D is the dominant note of the G Minor key of the aria. It therefore lends
expectation to the sound.
ANALYSIS OF THE OPERA
Second Section = B
This expectation is realised when finally, on the 3rd desperate
“Remember me!” the melody line leaps up to a high G (the tonic).
Then, as her final statement (repeated), Dido sings a descending
diatonic scale, ending on the tonic G, cadencing with the ground bass:
Note the repeat is NOT in the score.
ANALYSIS OF THE OPERA
Second Section = B
As Dido dies (in the instrumental at the end of the lament), the violins
play the full descending chromatic scale from G down to G (ending on
the first chord of the final chorus “With Drooping Wings”.
This full G minor descending chromatic scale provides one of the most
beautiful and heart-rending moments in opera, as Dido lays down for
the last time.
ANALYSIS OF THE OPERA
Examples from Dido’s Lament of Purcell’s mastery of his art:
• The ground bass repeats strictly, whilst the vocal line varies, avoiding
dull repetition.
• Purcell successfully combines both chromatic and diatonic scales
• Purcell creates a sense of the impending demise by including the
descending chromatic scale, but NEVER in its full form (throughout the
aria it ends on D, the dominant, rather than the tonic). UNTIL the final
descending chromatic scale in the violins, which is fully stated down to
the tonic, giving the sense of final realization of the moment to which
the aria has been building up.
• The vocal line never cadences with the ground bass until the end of
Dido’s vocal line, when she dies. It is simple, magic musical writing.
Other repeating features….
Other examples of Purcell’s compositional style:
Dance Movements
There are two reasons why Purcell has included dance-music in his
Opera.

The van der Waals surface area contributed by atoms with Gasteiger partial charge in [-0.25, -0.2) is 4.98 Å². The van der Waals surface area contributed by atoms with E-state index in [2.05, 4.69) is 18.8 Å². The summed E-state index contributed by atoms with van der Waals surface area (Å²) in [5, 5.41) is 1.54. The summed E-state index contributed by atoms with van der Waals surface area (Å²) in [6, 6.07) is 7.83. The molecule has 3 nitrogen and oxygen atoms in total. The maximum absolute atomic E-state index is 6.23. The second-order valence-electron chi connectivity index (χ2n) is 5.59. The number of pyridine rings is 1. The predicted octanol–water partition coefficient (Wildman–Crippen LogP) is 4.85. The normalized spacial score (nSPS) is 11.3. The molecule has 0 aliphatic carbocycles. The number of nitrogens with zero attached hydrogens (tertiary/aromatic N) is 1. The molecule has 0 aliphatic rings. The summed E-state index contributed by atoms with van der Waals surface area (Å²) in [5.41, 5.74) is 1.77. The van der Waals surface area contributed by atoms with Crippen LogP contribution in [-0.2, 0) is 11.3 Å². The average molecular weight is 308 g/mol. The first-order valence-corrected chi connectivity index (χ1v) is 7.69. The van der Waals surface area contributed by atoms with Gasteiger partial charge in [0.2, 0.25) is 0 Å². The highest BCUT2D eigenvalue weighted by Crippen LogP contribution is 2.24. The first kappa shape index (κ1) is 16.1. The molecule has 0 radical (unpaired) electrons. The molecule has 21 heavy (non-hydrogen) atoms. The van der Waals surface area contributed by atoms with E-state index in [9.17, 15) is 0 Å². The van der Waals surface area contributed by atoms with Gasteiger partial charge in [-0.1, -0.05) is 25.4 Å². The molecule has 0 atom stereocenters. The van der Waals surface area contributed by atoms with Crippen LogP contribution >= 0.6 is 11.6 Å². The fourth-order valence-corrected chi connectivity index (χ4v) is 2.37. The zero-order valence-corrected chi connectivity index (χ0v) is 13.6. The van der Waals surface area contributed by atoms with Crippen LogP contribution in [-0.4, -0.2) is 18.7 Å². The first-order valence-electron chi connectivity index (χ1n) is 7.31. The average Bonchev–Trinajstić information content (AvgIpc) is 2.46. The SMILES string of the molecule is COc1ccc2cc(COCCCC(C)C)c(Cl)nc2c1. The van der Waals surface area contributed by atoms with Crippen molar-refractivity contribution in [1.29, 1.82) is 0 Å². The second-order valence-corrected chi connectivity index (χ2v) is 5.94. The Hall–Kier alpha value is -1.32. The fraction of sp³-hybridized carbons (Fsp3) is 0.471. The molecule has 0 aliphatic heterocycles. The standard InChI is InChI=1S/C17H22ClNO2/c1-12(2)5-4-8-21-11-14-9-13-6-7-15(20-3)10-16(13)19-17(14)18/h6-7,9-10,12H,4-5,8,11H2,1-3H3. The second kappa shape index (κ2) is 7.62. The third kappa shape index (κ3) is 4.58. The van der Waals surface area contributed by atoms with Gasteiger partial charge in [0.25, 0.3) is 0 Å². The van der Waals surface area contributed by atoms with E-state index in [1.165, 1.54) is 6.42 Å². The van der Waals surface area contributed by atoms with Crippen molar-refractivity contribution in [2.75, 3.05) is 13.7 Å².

1) The fashion in France at the time was for ‘balletic’ operas, and Purcell
clearly includes some influence of this in Dido & Aeneas.
The opera includes several dance movements. Sometimes the music for a
chorus is repeated and, instead of singing, the chorus dance, and sometimes
there is a whole separate dance movement.
ANALYSIS OF THE OPERA
Dance Movements
The Triumphing Dance (No. 12), The Echo Dance of Furies (No. 21) in the
cave scene and the Sailor's Dance at the harbour (No. 29) are examples of
this. It is thought that there was more dance music to start with, but some of it
was lost.
2) The second reason for Purcell’s inclusion of dance is that the opera was
written as a commission for a London Girls’ School by a Mr Josias Priest,
who was the dance master - therefore it was felt a lot of dance movements
were appropriate. It is thought that, because it was written for a Girls’ School,
the Tenor and Bass parts were added in a later revision of the score.
ANALYSIS OF THE OPERA
The rhythmic setting of “Fear no Danger to Ensue” with crotchet minim - minim - crotchet (alternating the stress on 1st and 3rd beats) is
almost identical to Jean-Baptiste Lully’s “Ballet des nations” and “Les
adamants magnifigues”. Lully was a French baroque composer.
Word Painting
Purcell believed that music is “the exaltation
of poetry” and he displays this often in has clever
setting of Tate’s text.
Melismas offer performers great opportunity for personal expression. Purcell
writes complex melismas to emphasise key words such as torment, pity, and
sorrow.
Example from No. 36 - Word: Darkness
from “Thy Hand Belinda”.
ANALYSIS OF THE OPERA
Word Painting
In “Whence Could So Much Virtue Spring” (No. 5) Purcell colours words
such as “storm”:
….and also “fierce”:
These contrast with “soft” in the
same recitative with its ‘p’ marking
and sighing descending semitone:
And that’s Dido & Aeneas, in a nutshell. :-)